A refined definition of 'telepresence'

We've often spoken about "telepresence" in this newsletter, and like so many others in our industry we've probably used the term too loosely. So today we'll try and correct the error of our ways and offer what we think is a pretty good definition forwarded to us by Howard Lichtman of the Human Productivity Lab.

Lichtman's work is part of a broader effort offered by the Webtorials Analyst Division in collaboration with Telepresence Options Magazine.

IN PICTURES: It's not telepresence, but ...

Lichtman's one-sentence definition of telepresence: "Visual collaboration solutions that address the human factors of participants and attempt to replicate, as closely as possible, an in-person experience."

As for defining the key difference between "telepresence" and "videoconferencing" (especially high-definition videoconferencing), Lichtman continued in an online Q&A session with Steve Taylor: 

"Telepresence is a visual collaboration solution that addresses human factors to better improve end-user acceptance over and above what can be achieved with traditional videoconferencing. The goal is to create an environment that closely replicates an in-person meeting experience. Generally, telepresence solutions will also have some combination of the following features: life-sized or near life-sized images, eye contact or the approximation of eye contact, studio-quality sound, acoustics, directional audio, lighting, and engineered environments that achieve a consistency of quality."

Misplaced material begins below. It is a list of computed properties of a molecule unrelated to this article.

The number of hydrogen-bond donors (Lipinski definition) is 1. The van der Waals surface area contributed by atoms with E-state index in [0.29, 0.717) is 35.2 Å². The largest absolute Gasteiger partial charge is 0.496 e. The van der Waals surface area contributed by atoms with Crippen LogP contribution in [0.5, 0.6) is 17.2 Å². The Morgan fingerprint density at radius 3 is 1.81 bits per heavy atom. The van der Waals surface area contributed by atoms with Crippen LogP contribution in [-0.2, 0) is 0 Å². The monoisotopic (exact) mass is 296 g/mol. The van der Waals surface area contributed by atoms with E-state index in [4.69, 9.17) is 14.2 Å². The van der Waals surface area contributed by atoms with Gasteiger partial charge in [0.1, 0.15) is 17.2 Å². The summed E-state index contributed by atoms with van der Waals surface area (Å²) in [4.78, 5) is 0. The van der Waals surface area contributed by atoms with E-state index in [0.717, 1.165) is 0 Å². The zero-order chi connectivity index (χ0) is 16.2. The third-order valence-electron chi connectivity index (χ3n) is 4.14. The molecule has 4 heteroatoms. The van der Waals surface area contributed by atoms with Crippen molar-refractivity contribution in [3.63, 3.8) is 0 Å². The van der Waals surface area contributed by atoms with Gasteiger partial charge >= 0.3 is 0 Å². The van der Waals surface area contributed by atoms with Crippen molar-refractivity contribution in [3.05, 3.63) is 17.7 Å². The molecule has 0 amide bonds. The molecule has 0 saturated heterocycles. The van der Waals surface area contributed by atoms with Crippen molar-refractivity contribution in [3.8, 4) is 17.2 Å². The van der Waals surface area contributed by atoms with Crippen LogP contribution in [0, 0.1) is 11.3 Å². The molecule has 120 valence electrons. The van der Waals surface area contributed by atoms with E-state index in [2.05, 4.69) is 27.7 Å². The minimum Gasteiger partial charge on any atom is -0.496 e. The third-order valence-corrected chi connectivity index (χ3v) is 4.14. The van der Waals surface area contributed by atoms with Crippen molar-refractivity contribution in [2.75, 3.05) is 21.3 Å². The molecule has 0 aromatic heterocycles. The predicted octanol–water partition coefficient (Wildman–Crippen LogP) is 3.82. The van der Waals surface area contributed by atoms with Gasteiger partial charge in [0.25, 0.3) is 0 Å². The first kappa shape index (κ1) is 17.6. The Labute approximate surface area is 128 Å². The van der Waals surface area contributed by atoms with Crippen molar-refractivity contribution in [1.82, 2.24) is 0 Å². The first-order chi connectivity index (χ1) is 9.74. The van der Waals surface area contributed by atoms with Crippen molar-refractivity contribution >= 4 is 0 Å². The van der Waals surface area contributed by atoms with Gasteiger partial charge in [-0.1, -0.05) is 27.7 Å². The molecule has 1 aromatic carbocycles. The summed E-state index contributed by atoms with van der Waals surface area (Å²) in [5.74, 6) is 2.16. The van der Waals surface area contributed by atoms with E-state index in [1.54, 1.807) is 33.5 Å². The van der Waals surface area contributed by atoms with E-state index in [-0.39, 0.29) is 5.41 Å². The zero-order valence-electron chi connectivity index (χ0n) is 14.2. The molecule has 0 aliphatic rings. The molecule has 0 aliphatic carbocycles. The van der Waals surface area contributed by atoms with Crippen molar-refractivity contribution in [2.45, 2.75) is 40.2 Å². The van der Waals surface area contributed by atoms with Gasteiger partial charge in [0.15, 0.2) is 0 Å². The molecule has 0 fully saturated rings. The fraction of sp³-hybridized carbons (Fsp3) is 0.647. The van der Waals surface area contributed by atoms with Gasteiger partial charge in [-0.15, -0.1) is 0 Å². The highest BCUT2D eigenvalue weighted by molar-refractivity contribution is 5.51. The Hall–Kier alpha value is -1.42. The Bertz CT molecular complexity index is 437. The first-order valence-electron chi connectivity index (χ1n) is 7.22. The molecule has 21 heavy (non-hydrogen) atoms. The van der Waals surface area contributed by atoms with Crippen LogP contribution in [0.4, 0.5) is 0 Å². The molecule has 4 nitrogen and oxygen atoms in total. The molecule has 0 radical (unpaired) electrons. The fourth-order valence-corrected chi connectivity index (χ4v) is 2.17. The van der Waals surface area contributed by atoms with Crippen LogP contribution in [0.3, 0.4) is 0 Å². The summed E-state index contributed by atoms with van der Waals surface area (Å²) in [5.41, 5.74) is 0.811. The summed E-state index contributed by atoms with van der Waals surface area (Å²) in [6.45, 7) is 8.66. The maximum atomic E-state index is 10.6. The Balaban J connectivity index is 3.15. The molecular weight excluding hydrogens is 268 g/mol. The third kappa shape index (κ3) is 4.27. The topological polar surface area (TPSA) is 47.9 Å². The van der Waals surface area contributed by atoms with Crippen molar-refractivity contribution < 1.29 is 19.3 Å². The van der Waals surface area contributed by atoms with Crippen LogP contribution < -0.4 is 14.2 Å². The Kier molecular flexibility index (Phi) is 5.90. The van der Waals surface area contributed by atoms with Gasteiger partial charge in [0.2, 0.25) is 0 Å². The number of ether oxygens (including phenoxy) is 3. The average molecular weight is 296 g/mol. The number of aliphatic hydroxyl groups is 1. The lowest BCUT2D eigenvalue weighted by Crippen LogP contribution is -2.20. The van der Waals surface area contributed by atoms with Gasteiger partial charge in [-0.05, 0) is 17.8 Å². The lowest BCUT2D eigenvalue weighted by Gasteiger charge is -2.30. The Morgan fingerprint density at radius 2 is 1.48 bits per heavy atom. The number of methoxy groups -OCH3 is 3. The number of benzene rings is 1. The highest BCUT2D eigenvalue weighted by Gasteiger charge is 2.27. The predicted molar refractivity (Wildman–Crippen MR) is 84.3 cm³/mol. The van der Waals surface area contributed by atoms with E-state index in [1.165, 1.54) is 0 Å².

He further contends that "the ROI of deploying telepresence solutions is that usage goes up 100%, 200%, or even higher over traditional videoconferencing. Participants are able to stay in the environments longer, fatigue is less, and both retention and comprehension are improved."

Asked about whether or not mobile devices are part of the telepresence environment, Lichtman replied, "Mobile devices fall into the category of videoconferencing or visual collaboration. They can still be deployed in ways that address the human factors of participants but in and of themselves they are not telepresence."

If you'd like to see the full online conversation or read the full article that defines telepresence, please click here. And in the future, we'll try to be a bit more disciplined in our use of the term. Our thanks to Lichtman and to Webtorials for sharing these insights.

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